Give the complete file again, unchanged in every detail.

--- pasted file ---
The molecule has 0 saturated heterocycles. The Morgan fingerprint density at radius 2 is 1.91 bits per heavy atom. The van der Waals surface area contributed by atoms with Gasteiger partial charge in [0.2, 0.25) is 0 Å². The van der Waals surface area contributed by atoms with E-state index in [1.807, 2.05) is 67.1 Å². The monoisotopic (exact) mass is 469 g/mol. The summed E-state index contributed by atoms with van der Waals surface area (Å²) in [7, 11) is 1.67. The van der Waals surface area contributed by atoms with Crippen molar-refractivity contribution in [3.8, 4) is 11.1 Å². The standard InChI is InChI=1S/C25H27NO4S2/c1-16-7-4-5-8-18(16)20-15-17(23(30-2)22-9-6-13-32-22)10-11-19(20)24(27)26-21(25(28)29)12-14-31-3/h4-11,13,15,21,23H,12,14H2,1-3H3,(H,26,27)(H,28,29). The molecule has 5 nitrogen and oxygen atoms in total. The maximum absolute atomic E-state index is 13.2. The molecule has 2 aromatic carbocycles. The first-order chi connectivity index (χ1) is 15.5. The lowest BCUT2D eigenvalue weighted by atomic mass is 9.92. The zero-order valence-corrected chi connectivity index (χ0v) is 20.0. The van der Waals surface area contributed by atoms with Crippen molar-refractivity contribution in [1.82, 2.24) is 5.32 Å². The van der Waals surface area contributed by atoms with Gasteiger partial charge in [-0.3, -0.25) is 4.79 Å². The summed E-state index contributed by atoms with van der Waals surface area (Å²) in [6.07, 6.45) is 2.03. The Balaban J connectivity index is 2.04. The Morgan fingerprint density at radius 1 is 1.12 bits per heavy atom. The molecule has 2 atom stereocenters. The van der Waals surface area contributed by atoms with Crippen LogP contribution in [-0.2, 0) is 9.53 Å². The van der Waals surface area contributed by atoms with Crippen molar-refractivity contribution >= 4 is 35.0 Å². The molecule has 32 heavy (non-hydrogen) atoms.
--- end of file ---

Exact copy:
The molecule has 0 saturated heterocycles. The Morgan fingerprint density at radius 2 is 1.91 bits per heavy atom. The van der Waals surface area contributed by atoms with Gasteiger partial charge in [0.2, 0.25) is 0 Å². The van der Waals surface area contributed by atoms with E-state index in [1.807, 2.05) is 67.1 Å². The monoisotopic (exact) mass is 469 g/mol. The summed E-state index contributed by atoms with van der Waals surface area (Å²) in [7, 11) is 1.67. The van der Waals surface area contributed by atoms with Crippen molar-refractivity contribution in [3.8, 4) is 11.1 Å². The standard InChI is InChI=1S/C25H27NO4S2/c1-16-7-4-5-8-18(16)20-15-17(23(30-2)22-9-6-13-32-22)10-11-19(20)24(27)26-21(25(28)29)12-14-31-3/h4-11,13,15,21,23H,12,14H2,1-3H3,(H,26,27)(H,28,29). The molecule has 5 nitrogen and oxygen atoms in total. The maximum absolute atomic E-state index is 13.2. The molecule has 2 aromatic carbocycles. The first-order chi connectivity index (χ1) is 15.5. The lowest BCUT2D eigenvalue weighted by atomic mass is 9.92. The zero-order valence-corrected chi connectivity index (χ0v) is 20.0. The van der Waals surface area contributed by atoms with Crippen molar-refractivity contribution in [1.82, 2.24) is 5.32 Å². The van der Waals surface area contributed by atoms with Gasteiger partial charge in [-0.3, -0.25) is 4.79 Å². The summed E-state index contributed by atoms with van der Waals surface area (Å²) in [6.07, 6.45) is 2.03. The Balaban J connectivity index is 2.04. The Morgan fingerprint density at radius 1 is 1.12 bits per heavy atom. The molecule has 2 atom stereocenters. The van der Waals surface area contributed by atoms with Crippen LogP contribution in [-0.2, 0) is 9.53 Å². The van der Waals surface area contributed by atoms with Crippen molar-refractivity contribution >= 4 is 35.0 Å². The molecule has 32 heavy (non-hydrogen) atoms.